Environmental benefits and drawbacks of composite fuels based on industrial wastes and different ranks of coal

Research output: Contribution to journalArticle

13 Citations (Scopus)

Abstract

A promising solution to many problems that thermal power industry is facing today would be switching from conventional coal dust combustion to coal-water slurries containing petrochemicals (CWSP). Here, we perform an experimental study of the most hazardous anthropogenic emissions (sulfur and nitrogen oxides) from the combustion of high-potential CWSP. We identify the main benefits and potential drawbacks of using CWSP in thermal power industry. A set of components and additives to CWSP are explored that significantly affect the environmental and energy performance of fuels. The anthropogenic emissions from the combustion of CWSP made of widespread coal and oil processing wastes are no higher than those from coal dust combustion. Using specialized additives to CWSP, we can change the concentrations of NOx and SOx several times. The most appealing additives to CWSP are sawdust, straw, charcoal, limestone, and glycerol. They provide better environmental, economic, and energy performance and improve the rheological properties of CWSP. Waste oils and oil sludge added to CWSP may impair the environmental performance but boost the cost and energy efficiency. Using coal-water slurries containing petrochemicals as a fuel at thermal power plants is an environmentally friendly as well as cost- and energy-efficient way to recover industrial wastes.

Original languageEnglish
Pages (from-to)359-370
Number of pages12
JournalJournal of Hazardous Materials
Volume347
DOIs
Publication statusPublished - 5 Apr 2018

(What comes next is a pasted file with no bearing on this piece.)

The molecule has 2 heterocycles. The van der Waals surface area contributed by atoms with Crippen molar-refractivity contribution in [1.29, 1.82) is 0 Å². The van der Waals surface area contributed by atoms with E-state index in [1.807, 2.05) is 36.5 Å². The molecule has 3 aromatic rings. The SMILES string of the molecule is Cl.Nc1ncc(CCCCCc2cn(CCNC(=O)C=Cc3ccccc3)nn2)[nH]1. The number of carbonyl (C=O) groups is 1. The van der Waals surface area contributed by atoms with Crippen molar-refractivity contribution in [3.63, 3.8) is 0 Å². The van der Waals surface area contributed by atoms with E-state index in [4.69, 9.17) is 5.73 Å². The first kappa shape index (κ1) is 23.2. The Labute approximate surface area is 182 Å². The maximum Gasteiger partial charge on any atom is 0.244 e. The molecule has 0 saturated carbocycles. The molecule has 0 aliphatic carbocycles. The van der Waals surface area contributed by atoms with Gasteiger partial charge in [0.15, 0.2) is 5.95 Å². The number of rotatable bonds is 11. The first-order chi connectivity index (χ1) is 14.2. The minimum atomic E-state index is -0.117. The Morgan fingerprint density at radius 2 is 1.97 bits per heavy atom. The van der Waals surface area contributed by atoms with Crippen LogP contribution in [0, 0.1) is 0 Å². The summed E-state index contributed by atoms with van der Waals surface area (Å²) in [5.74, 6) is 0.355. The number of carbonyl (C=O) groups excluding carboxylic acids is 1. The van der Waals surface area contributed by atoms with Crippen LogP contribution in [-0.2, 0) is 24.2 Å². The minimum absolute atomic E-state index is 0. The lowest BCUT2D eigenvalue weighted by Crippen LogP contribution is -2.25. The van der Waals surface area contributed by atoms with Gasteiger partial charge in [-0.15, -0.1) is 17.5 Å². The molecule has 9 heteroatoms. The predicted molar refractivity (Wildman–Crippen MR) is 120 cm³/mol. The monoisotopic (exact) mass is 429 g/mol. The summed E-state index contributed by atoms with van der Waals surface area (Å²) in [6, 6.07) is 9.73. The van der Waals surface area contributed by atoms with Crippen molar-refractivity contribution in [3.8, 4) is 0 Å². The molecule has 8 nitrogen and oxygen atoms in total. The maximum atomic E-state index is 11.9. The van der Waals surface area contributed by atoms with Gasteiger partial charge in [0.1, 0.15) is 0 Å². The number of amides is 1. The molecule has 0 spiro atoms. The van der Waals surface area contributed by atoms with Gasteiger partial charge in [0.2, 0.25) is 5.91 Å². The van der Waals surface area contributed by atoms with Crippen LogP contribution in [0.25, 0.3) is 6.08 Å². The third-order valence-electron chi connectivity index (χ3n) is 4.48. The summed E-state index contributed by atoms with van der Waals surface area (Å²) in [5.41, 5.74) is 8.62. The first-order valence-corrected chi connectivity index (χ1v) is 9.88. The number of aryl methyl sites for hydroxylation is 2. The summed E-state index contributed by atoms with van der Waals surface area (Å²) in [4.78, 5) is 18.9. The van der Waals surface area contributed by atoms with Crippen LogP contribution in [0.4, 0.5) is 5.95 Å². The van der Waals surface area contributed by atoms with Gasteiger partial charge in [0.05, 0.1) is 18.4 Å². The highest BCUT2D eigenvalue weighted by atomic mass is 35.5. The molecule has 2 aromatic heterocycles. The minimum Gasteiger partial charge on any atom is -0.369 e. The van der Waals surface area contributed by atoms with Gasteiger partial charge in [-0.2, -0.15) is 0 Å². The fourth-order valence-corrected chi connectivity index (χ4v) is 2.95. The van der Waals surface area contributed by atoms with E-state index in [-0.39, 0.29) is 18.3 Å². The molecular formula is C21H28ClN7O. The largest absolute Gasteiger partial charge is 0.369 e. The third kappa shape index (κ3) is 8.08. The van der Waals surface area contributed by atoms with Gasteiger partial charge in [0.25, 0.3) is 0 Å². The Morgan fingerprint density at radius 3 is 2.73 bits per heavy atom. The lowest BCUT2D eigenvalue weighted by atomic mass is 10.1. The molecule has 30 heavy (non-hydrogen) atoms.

Fingerprint

Industrial Waste
Coal
Industrial wastes
industrial waste
Slurries
Petrochemicals
coal
Composite materials
Water
Coal dust
water
combustion
Oils
Hot Temperature
thermal power
Dust
Sulfur Oxides
Industry
Heat problems
Sawdust

Keywords

  • Additives
  • Coal processing waste
  • Combustion
  • Composite coal fuels
  • Environmental performance indicators

ASJC Scopus subject areas

  • Environmental Engineering
  • Environmental Chemistry
  • Waste Management and Disposal
  • Pollution
  • Health, Toxicology and Mutagenesis

Cite this

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title = "Environmental benefits and drawbacks of composite fuels based on industrial wastes and different ranks of coal",
abstract = "A promising solution to many problems that thermal power industry is facing today would be switching from conventional coal dust combustion to coal-water slurries containing petrochemicals (CWSP). Here, we perform an experimental study of the most hazardous anthropogenic emissions (sulfur and nitrogen oxides) from the combustion of high-potential CWSP. We identify the main benefits and potential drawbacks of using CWSP in thermal power industry. A set of components and additives to CWSP are explored that significantly affect the environmental and energy performance of fuels. The anthropogenic emissions from the combustion of CWSP made of widespread coal and oil processing wastes are no higher than those from coal dust combustion. Using specialized additives to CWSP, we can change the concentrations of NOx and SOx several times. The most appealing additives to CWSP are sawdust, straw, charcoal, limestone, and glycerol. They provide better environmental, economic, and energy performance and improve the rheological properties of CWSP. Waste oils and oil sludge added to CWSP may impair the environmental performance but boost the cost and energy efficiency. Using coal-water slurries containing petrochemicals as a fuel at thermal power plants is an environmentally friendly as well as cost- and energy-efficient way to recover industrial wastes.",
keywords = "Additives, Coal processing waste, Combustion, Composite coal fuels, Environmental performance indicators",
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AU - Vershinina, K. Yu

AU - Dmitrienko, M. A.

AU - Strizhak, P. A.

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